The Struggle between Good and Evil in Macbeth by William Shakespeare

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The Struggle between Good and Evil in Macbeth by William Shakespeare

Shakespeare was born in 1564. He became rich, famous and successful by

writing many plays such as comedies, romantic-love stories and also

tragic and bitter plays. Shakespeare also wrote poems and sonnets, he

then died in 1616. ‘Macbeth’ is a story of witchcraft, murder and

there is an element of evil that can be seen. Here Shakespeare has

written a tragedy.

In the beginning in Act 1 Scene 2, Macbeth has fought against King

Duncan’s enemies. Macbeth is portrayed with a brutal, strong and

courageous image. He is the good Macbeth, honoring his King and

performing a duty to his country.

‘For brave Macbeth - well he deserves that name -’

However Shakespeare quickly changes the atmosphere with the three

witches (a sign of evil). In Elizabethan times, the audience would

believe in witchcraft and the prophecies of the witches. Their

prophecies make him believe he can become King Of Scotland, his mind

rapidly becomes corrupt and he starts to think about the power he will

have on the land. ‘If chance will have me king, why chance may crown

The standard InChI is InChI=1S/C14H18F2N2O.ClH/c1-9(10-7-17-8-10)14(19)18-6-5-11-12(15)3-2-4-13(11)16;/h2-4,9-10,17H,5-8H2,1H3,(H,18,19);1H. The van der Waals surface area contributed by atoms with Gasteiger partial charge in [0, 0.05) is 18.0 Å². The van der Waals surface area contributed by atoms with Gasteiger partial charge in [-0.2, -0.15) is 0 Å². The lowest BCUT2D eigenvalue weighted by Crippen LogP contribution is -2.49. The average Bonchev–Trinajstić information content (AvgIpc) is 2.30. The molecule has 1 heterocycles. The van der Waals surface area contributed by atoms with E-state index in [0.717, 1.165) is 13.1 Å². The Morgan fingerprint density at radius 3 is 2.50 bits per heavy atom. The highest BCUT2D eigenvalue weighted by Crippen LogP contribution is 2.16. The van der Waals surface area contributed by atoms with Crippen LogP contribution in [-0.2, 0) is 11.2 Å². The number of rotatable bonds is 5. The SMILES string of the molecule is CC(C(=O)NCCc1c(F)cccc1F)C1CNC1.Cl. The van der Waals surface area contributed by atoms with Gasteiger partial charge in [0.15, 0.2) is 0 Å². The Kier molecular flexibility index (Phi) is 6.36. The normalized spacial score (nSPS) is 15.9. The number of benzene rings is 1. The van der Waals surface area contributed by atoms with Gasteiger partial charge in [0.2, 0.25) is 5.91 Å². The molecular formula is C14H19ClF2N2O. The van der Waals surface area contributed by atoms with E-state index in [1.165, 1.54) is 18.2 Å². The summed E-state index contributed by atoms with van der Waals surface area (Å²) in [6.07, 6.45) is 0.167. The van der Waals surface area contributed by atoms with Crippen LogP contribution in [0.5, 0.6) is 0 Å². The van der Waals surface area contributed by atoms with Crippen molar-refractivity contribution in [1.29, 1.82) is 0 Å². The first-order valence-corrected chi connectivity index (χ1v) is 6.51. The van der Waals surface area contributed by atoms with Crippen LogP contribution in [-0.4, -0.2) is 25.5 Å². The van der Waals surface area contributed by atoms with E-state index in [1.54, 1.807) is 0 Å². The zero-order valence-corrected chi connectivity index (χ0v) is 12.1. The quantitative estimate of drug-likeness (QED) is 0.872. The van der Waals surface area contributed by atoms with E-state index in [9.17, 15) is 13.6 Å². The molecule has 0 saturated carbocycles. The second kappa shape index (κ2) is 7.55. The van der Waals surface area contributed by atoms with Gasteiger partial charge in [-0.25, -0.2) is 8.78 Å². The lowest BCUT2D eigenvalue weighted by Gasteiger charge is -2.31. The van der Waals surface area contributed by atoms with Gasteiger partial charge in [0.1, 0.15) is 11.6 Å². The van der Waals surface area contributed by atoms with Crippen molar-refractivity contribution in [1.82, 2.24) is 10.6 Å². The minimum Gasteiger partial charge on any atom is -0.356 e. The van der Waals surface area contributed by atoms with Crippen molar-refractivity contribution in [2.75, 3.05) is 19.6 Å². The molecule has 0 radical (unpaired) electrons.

me without my stir.’

Later on in the play, Macbeth becomes distorted and he hesitates as he

does not have any children to carry on the name, so he is wondering is

there any point him actually becoming king.

‘Upon my head they plac’d a fruitless crown and put a barren scepter

in my gripe.’

He expresses his feelings in a soliloquy. Here Macbeth has mixed

emotions, as a murder is on his mind however he is extremely

frightened. Here is an example when Macbeth is struggling between good

and evil, he tries to reject the impulse of committing the murder, as

he believes he can leave everything to chance.

‘If chance will have me King, why chance may crown me without my

stir.’

Shakespeare’s language is strong to convey the image of intense

emotions here in Macbeth’s soliloquy. There are examples of

alliteration ‘supernatural soliciting’ and an example of a paradox

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